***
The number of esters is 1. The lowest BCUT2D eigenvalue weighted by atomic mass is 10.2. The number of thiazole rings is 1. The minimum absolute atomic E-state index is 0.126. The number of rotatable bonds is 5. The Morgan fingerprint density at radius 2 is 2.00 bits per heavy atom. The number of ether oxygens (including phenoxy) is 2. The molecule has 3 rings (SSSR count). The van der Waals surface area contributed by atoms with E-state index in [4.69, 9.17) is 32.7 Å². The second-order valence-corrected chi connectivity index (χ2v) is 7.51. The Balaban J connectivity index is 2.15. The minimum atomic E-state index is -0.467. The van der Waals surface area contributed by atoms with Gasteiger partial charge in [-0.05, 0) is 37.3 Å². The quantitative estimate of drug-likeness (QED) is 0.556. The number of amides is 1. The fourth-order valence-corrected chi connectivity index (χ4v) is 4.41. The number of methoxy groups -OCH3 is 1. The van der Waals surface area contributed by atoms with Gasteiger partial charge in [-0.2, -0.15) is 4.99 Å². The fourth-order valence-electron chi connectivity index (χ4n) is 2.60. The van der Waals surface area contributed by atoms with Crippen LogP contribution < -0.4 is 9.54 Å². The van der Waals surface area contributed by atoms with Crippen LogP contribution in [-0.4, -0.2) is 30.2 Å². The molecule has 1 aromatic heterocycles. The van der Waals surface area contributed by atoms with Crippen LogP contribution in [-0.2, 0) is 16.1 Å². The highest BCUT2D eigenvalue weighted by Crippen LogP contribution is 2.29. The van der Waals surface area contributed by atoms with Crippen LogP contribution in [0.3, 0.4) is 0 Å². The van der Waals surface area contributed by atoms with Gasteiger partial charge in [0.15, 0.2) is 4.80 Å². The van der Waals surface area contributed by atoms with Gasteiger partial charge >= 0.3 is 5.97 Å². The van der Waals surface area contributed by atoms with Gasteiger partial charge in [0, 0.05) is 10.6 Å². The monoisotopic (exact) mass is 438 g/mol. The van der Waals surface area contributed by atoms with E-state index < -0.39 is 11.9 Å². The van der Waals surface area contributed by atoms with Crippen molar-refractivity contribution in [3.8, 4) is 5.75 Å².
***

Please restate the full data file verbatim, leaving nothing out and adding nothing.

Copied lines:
The number of esters is 1. The lowest BCUT2D eigenvalue weighted by atomic mass is 10.2. The number of thiazole rings is 1. The minimum absolute atomic E-state index is 0.126. The number of rotatable bonds is 5. The Morgan fingerprint density at radius 2 is 2.00 bits per heavy atom. The number of ether oxygens (including phenoxy) is 2. The molecule has 3 rings (SSSR count). The van der Waals surface area contributed by atoms with E-state index in [4.69, 9.17) is 32.7 Å². The second-order valence-corrected chi connectivity index (χ2v) is 7.51. The Balaban J connectivity index is 2.15. The minimum atomic E-state index is -0.467. The van der Waals surface area contributed by atoms with Gasteiger partial charge in [-0.05, 0) is 37.3 Å². The quantitative estimate of drug-likeness (QED) is 0.556. The number of amides is 1. The fourth-order valence-corrected chi connectivity index (χ4v) is 4.41. The number of methoxy groups -OCH3 is 1. The van der Waals surface area contributed by atoms with Gasteiger partial charge in [-0.2, -0.15) is 4.99 Å². The fourth-order valence-electron chi connectivity index (χ4n) is 2.60. The van der Waals surface area contributed by atoms with Crippen LogP contribution < -0.4 is 9.54 Å². The van der Waals surface area contributed by atoms with Crippen LogP contribution in [-0.4, -0.2) is 30.2 Å². The molecule has 1 aromatic heterocycles. The van der Waals surface area contributed by atoms with Crippen LogP contribution in [-0.2, 0) is 16.1 Å². The highest BCUT2D eigenvalue weighted by Crippen LogP contribution is 2.29. The van der Waals surface area contributed by atoms with Crippen LogP contribution in [0.3, 0.4) is 0 Å². The van der Waals surface area contributed by atoms with Gasteiger partial charge in [0.15, 0.2) is 4.80 Å². The van der Waals surface area contributed by atoms with Gasteiger partial charge >= 0.3 is 5.97 Å². The van der Waals surface area contributed by atoms with Gasteiger partial charge in [0, 0.05) is 10.6 Å². The monoisotopic (exact) mass is 438 g/mol. The van der Waals surface area contributed by atoms with E-state index < -0.39 is 11.9 Å². The van der Waals surface area contributed by atoms with Crippen molar-refractivity contribution in [3.8, 4) is 5.75 Å².